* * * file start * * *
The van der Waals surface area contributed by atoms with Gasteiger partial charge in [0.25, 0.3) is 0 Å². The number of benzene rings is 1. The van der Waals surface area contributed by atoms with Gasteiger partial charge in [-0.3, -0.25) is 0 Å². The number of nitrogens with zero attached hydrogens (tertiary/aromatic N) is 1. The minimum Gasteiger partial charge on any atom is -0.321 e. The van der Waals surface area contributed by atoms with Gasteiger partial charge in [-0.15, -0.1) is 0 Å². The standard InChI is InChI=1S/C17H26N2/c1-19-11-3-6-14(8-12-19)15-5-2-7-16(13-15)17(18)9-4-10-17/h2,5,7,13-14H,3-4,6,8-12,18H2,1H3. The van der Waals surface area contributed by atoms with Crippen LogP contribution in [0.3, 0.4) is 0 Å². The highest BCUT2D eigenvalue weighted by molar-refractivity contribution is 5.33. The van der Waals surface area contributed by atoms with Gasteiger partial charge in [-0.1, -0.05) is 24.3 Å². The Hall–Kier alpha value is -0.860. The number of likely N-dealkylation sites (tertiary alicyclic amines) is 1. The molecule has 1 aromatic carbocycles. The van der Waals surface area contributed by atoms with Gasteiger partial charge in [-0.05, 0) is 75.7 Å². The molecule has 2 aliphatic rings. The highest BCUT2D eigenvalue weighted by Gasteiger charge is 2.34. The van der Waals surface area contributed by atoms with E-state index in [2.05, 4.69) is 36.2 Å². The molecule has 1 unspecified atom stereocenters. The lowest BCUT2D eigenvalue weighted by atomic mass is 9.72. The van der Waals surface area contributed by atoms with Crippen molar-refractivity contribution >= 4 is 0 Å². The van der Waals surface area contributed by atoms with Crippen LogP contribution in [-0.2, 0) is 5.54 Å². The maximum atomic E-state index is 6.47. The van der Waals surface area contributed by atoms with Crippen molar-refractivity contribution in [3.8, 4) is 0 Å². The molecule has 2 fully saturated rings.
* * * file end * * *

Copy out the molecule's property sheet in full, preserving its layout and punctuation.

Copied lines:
The van der Waals surface area contributed by atoms with Gasteiger partial charge in [0.25, 0.3) is 0 Å². The number of benzene rings is 1. The van der Waals surface area contributed by atoms with Gasteiger partial charge in [-0.3, -0.25) is 0 Å². The number of nitrogens with zero attached hydrogens (tertiary/aromatic N) is 1. The minimum Gasteiger partial charge on any atom is -0.321 e. The van der Waals surface area contributed by atoms with Gasteiger partial charge in [-0.15, -0.1) is 0 Å². The standard InChI is InChI=1S/C17H26N2/c1-19-11-3-6-14(8-12-19)15-5-2-7-16(13-15)17(18)9-4-10-17/h2,5,7,13-14H,3-4,6,8-12,18H2,1H3. The van der Waals surface area contributed by atoms with Crippen LogP contribution in [0.3, 0.4) is 0 Å². The highest BCUT2D eigenvalue weighted by molar-refractivity contribution is 5.33. The van der Waals surface area contributed by atoms with Gasteiger partial charge in [-0.1, -0.05) is 24.3 Å². The Hall–Kier alpha value is -0.860. The number of likely N-dealkylation sites (tertiary alicyclic amines) is 1. The molecule has 1 aromatic carbocycles. The van der Waals surface area contributed by atoms with Gasteiger partial charge in [-0.05, 0) is 75.7 Å². The molecule has 2 aliphatic rings. The highest BCUT2D eigenvalue weighted by Gasteiger charge is 2.34. The van der Waals surface area contributed by atoms with E-state index in [2.05, 4.69) is 36.2 Å². The molecule has 1 unspecified atom stereocenters. The lowest BCUT2D eigenvalue weighted by atomic mass is 9.72. The van der Waals surface area contributed by atoms with Crippen molar-refractivity contribution >= 4 is 0 Å². The van der Waals surface area contributed by atoms with Crippen LogP contribution in [-0.2, 0) is 5.54 Å². The maximum atomic E-state index is 6.47. The van der Waals surface area contributed by atoms with Crippen molar-refractivity contribution in [3.8, 4) is 0 Å². The molecule has 2 fully saturated rings.